by John Rechy
Published by Grove Press
Published August 1, 1999
244 pgs. • Find on Amazon.com
Reviewed by Stephen O. Murray
June 25, 2003.
Reading about John Rechy stimulated me to read Rechy’s 1999 novel The Coming of Night in which he returned to writing about gay sex/uality after some (depending on how you count, three or four) nongay novels. The Coming of Night is impressive in managing a large cast and glimpsing them over the course of a hot summer day in 1981 before bringing them all together for two kinds (voluntary and involuntary) of gang bangs.
The books’ characters also accomplish the feat of being more obsessed with sex than those in Numbers or Rushes. None, not even Jesse, the one seeking a lot of partners to celebrate his one-year anniversary of coming out, is counting (as Johnny Rio did in Numbers), and in the sort-of cross-section of gay L.A. ca. 1981, one character (Paul) is thinking about his partner (whom he knows is off having sex with other men). There is a hustler (Nick) having a difficult time not being out hustled by clients. He maintains the hustler facade (see Rechy’s break-out novel, City of Night) of being interested in money and not interested in what is done by whose mouth to his phallus. Most of the other characters (except Jesse, and a leather-clad biker named Dave) are desperately seeking validation of their desirability and warding off the traumas of rejection for being too old, too effeminate, too underhung, too overweight, or for being racially fetishized (Orville, who is busy fetishizing a cowboy image for himself).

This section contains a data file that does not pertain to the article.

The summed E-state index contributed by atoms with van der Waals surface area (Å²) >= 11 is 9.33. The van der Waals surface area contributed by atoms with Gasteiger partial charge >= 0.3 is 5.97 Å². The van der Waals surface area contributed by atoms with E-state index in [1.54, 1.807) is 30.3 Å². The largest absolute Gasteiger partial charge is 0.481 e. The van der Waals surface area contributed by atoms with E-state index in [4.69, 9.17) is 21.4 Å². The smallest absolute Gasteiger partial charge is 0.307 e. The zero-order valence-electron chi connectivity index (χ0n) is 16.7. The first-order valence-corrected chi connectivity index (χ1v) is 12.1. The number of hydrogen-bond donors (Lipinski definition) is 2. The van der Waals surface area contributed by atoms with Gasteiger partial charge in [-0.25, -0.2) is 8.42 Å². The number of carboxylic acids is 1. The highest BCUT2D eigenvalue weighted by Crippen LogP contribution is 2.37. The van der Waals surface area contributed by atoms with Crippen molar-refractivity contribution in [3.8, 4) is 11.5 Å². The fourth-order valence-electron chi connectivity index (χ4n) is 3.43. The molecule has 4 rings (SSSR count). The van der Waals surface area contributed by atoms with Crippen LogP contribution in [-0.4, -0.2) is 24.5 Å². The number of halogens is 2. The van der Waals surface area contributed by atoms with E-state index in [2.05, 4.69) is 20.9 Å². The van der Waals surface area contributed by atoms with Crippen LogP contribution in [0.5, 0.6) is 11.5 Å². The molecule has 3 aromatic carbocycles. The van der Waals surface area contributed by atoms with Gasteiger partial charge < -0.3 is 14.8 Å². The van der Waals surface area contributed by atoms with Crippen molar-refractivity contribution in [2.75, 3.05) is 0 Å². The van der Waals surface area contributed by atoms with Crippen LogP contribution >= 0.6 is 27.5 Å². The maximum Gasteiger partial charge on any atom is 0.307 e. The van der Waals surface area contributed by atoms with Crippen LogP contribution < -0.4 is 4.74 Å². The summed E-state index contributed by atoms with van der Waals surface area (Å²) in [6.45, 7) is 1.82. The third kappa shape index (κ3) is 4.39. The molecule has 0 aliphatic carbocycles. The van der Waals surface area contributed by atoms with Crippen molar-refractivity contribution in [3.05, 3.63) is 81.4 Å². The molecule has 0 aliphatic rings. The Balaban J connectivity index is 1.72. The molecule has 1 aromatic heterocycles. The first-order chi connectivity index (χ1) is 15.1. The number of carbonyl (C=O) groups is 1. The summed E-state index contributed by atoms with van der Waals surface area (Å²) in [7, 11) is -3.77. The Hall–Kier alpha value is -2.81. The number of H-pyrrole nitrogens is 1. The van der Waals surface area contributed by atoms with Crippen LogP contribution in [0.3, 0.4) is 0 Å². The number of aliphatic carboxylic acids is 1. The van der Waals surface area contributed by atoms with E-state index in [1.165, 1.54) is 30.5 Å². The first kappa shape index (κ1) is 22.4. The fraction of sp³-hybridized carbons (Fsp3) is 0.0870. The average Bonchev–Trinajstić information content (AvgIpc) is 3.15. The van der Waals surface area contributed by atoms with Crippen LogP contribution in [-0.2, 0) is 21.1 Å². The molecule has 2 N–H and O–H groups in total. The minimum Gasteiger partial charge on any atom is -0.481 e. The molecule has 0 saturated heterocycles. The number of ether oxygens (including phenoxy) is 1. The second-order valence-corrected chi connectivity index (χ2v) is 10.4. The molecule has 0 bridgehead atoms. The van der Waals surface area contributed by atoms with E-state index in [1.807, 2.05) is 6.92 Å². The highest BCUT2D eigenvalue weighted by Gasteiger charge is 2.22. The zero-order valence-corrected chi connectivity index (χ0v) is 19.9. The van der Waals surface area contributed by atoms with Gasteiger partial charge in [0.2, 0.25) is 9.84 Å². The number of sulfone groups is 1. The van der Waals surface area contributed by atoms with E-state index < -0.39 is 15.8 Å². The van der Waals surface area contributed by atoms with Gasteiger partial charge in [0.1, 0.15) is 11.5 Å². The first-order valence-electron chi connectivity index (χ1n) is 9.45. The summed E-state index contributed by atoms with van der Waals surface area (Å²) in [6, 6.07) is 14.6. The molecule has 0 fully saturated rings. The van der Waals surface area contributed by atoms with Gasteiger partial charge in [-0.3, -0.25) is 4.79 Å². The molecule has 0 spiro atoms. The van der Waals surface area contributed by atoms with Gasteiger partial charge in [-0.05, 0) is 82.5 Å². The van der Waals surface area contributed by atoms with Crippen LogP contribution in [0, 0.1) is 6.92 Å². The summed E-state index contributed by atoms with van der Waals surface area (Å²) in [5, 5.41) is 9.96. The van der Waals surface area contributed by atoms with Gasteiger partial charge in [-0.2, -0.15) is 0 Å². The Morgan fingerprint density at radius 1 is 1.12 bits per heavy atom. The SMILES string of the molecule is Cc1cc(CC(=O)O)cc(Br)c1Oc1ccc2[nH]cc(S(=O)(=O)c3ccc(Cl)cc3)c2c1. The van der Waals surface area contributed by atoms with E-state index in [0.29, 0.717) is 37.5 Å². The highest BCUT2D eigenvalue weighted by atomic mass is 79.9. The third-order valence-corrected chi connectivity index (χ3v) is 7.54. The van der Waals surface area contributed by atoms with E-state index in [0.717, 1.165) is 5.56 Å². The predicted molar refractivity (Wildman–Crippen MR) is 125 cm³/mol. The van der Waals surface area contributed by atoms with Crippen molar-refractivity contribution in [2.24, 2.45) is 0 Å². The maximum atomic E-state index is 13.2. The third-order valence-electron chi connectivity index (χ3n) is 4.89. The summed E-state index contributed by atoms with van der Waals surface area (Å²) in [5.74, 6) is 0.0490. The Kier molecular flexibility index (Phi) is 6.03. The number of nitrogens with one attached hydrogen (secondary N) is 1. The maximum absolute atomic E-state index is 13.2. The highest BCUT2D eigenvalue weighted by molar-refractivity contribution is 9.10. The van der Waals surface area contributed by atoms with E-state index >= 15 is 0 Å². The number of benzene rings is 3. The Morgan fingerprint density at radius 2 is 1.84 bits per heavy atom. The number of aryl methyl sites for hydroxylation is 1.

Rechy’s horrified fascination (and incomprehension) with s&m is unchanged in the two decades since he wrote Rushes. Like various televangelists in regard to homosexuality, Rechy hates s&m but can’t leave it alone, and he has no interest in trying to understand what those engaging in it are seeking or feeling. Indeed, Rechy’s book, like Larry Kramer’s F-book, might appeal to Falwell and his ilk in confirming their view that homosexuality is damnation in this world as well as the next.